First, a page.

In October 2020, some mates and I ventured down the Fleurieu Peninsula for a golfing weekend as part of a social club we are members of.
The plan was to play Mount Compass Golf Course on Saturday and Links Lady Bay on Sunday – a pairing worthy of top 100 in Australia honours.
To our dismay, Mount Compass was soon after cancelled on the itinerary (they weren’t able to accommodate a group the size of ours during the members’ morning competition) and replaced by New Terry Golf Resort.
The replacement course was met with confusion by me and others: as South Australian natives and dwellers of Adelaide, this was one course we had never heard of.
Allegedly big in the early 2000s, New Terry Golf Resort previously went by the name Wirrina Cove Golf Club.
Attached to a struggling resort (and extremely tired and dated at the time of writing), Google searches landed us on their website, with pictures of accommodation and the bar nobly trying to apply lipstick to a pig – with minimal success, I might add.
However, in time, we located the course tour and gallery on the resort’s homepage, and soon after hope for this track actually being half-decent started to simmer away inside.
Of all the pictures we saw before our arrival, those of the golf course did in fact do the real thing justice.
Views of rolling hills and turquoise blue water were not faked, as the scenes on the course were equally as impressive.
Despite its rarely talked about reputation, New Terry golf course boasts remarkable views and conditioning that leaves it snapping at the heels of Adelaide’s ‘second tier’ courses, such as West Beach Parks, North Adelaide or even West Lakes.
It is moderately long, likely contributing to a generously high slope rating, while being open and forgiving enough to keep wayward shots in play.
That applies, however, predominantly to the longer holes, with the one-shotters consistently over 150 metres and requiring water carries, providing some of the greatest challenges on the course.
Initially, we were skeptical: if we hadn’t heard of this course, surely it can’t be much good? Would it merely be a warm-up round for Links Lady Bay?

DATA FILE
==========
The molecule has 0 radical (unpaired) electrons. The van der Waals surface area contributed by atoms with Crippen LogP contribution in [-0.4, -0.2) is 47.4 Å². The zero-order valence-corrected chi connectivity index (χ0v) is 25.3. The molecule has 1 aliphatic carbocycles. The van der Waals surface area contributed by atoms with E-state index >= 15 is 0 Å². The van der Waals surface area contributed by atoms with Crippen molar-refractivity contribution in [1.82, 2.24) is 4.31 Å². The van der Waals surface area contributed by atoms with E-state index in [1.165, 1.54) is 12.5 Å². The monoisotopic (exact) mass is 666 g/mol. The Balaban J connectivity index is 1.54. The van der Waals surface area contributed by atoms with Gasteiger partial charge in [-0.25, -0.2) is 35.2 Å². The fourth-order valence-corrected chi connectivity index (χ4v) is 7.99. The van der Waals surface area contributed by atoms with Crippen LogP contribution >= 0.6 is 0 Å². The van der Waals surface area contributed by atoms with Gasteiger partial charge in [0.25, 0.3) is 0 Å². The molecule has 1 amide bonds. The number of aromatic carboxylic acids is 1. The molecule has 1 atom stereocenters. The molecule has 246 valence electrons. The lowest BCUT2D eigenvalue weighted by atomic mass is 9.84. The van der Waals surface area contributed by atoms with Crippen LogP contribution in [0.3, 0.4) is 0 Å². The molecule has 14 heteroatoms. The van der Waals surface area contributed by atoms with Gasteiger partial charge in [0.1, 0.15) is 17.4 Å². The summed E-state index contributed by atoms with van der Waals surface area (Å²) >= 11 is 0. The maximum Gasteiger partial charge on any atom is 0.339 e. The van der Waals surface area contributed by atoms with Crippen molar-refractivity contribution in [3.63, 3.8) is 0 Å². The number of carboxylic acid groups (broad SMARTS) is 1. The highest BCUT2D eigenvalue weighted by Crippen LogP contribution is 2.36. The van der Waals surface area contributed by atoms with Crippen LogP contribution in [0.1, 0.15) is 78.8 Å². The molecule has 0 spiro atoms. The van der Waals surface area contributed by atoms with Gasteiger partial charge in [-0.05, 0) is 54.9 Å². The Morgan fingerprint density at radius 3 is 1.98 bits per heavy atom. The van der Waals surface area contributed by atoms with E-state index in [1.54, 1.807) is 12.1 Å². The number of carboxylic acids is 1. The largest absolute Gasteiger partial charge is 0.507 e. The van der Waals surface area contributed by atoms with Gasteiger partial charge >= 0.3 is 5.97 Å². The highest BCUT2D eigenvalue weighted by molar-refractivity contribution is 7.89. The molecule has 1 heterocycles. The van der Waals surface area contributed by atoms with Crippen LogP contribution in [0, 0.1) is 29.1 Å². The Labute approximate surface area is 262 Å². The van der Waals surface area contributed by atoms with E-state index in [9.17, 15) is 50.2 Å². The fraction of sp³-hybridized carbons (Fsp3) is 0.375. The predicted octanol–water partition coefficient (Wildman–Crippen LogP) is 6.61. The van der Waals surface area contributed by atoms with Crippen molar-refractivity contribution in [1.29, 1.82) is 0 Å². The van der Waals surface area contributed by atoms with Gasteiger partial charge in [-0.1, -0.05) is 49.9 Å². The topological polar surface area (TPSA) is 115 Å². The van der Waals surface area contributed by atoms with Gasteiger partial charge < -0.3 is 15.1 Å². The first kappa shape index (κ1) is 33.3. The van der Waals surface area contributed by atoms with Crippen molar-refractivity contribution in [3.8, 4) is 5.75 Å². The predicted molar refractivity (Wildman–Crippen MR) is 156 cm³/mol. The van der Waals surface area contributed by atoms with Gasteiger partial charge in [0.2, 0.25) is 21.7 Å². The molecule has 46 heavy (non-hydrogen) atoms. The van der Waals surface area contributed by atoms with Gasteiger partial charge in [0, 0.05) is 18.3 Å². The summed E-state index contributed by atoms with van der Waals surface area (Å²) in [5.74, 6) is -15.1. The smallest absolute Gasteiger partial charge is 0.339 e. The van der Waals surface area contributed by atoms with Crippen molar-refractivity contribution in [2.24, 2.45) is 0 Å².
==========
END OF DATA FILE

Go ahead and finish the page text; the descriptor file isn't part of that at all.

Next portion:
Surprisingly, the golf weekend concluded with our round at New Terry Hotel and Golf Resort being a memorable experience, whilst, admittedly, still playing second fiddle to Links Lady Bay.
Table of contents
The Par 70, 5697-metre New Terry golf course boasts reasonable length (but nothing on the 425m Par 4 12th at Links Lady Bay), likely contributing to a relatively high difficulty without being overly tight.
The length of 380-odd metre Par 4s is actually mitigated quite strongly by elevated tee-offs, with many drives gaining an extra 20 metres of hangtime due to the fairway being situated well below the tee block.
Many of the holes lower to the fairway before raising once more up to the green, leading to a remarkable feeling that you continue to tee off to lowered fairways and rarely need to do the opposite.
Its coastal location means wind can be an influencing factor too, but as mentioned earlier, adjacent fairways provide common bail out options, so a slice or hook mightn’t ruin your hole.
Bunkering is challenging yet fair, with some holes still containing punishing rough and dense scrub if your miss is particularly bad.
The conditioning is hard to fault; greens roll true and are consistent, bunkers are fluffy, fairways are cut short and rough is adequate.
It all lacks the polish of the two notable courses on the peninsula – Mount Compass and Links Lady Bay – but the $40 price tag is reflective of the attention to detail the course may overlook.
The rises and falls of the Par 4s and 5s offer enough variety to keep golfers guessing, but relatively wide and tame landing areas and inviting green complexes don’t elicit a great deal of fear off the tee block and on approach.
The true beast of New Terry is its Par 3s, ranging from 145-165 metres.
They don’t sound overly long, but with prevailing head winds seemingly the norm, you’ll likely find yourself reaching for extra club.
They require long carries, with a hole like the fourth providing no real option but to hit the green, unless you wish to make a double.
For reference, in a round of 87 here, I double bogeyed all four Par 3s.
There are also opportunities to attack, with the highly reachable 416 metre Par 5 16th a genuine two shotter.
The green is well uphill, but, yet again, an elevated tee will help most golfers get within long iron range for their second.
Ultimately, there is enough variety, length and challenge to give golfers many a conundrum to navigate throughout their round.
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The feature holes here combine several elements including elevation, water (both on course and in the distance) and drivability.
A Par 3 and two Par 4s take honours for the best three out there at New Terry.